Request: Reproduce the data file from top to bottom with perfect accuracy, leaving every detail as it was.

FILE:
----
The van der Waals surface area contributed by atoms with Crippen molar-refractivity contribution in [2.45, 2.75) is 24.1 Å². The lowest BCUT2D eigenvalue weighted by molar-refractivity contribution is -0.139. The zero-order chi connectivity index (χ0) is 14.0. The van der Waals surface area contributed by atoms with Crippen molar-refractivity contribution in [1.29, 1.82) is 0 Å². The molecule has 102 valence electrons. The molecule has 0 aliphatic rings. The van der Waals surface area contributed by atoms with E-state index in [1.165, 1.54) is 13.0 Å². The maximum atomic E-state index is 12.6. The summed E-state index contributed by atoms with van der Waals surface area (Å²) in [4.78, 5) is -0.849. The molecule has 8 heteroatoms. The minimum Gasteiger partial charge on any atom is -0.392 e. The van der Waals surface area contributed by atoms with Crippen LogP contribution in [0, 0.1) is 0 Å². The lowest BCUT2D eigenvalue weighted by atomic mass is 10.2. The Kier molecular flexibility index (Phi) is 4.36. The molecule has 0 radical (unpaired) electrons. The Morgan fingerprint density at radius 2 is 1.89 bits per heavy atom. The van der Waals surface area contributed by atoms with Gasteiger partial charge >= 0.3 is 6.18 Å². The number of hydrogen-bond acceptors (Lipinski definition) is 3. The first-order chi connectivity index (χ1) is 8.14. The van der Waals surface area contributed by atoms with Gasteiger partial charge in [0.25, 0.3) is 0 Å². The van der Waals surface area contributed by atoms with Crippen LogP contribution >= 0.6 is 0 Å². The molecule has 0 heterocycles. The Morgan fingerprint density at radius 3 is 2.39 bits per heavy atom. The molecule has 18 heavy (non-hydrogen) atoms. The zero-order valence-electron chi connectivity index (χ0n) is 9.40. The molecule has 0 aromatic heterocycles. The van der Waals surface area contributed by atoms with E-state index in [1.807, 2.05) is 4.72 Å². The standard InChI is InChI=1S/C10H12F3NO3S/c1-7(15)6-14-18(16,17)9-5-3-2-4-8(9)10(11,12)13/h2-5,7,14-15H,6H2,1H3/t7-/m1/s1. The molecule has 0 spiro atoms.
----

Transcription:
The van der Waals surface area contributed by atoms with Crippen molar-refractivity contribution in [2.45, 2.75) is 24.1 Å². The lowest BCUT2D eigenvalue weighted by molar-refractivity contribution is -0.139. The zero-order chi connectivity index (χ0) is 14.0. The van der Waals surface area contributed by atoms with Crippen molar-refractivity contribution in [1.29, 1.82) is 0 Å². The molecule has 102 valence electrons. The molecule has 0 aliphatic rings. The van der Waals surface area contributed by atoms with E-state index in [1.165, 1.54) is 13.0 Å². The maximum atomic E-state index is 12.6. The summed E-state index contributed by atoms with van der Waals surface area (Å²) in [4.78, 5) is -0.849. The molecule has 8 heteroatoms. The minimum Gasteiger partial charge on any atom is -0.392 e. The van der Waals surface area contributed by atoms with Crippen LogP contribution in [0, 0.1) is 0 Å². The lowest BCUT2D eigenvalue weighted by atomic mass is 10.2. The Kier molecular flexibility index (Phi) is 4.36. The molecule has 0 radical (unpaired) electrons. The Morgan fingerprint density at radius 2 is 1.89 bits per heavy atom. The van der Waals surface area contributed by atoms with Gasteiger partial charge >= 0.3 is 6.18 Å². The number of hydrogen-bond acceptors (Lipinski definition) is 3. The first-order chi connectivity index (χ1) is 8.14. The van der Waals surface area contributed by atoms with Gasteiger partial charge in [0.25, 0.3) is 0 Å². The van der Waals surface area contributed by atoms with Crippen LogP contribution >= 0.6 is 0 Å². The molecule has 0 heterocycles. The Morgan fingerprint density at radius 3 is 2.39 bits per heavy atom. The molecule has 18 heavy (non-hydrogen) atoms. The zero-order valence-electron chi connectivity index (χ0n) is 9.40. The molecule has 0 aromatic heterocycles. The van der Waals surface area contributed by atoms with E-state index in [1.807, 2.05) is 4.72 Å². The standard InChI is InChI=1S/C10H12F3NO3S/c1-7(15)6-14-18(16,17)9-5-3-2-4-8(9)10(11,12)13/h2-5,7,14-15H,6H2,1H3/t7-/m1/s1. The molecule has 0 spiro atoms.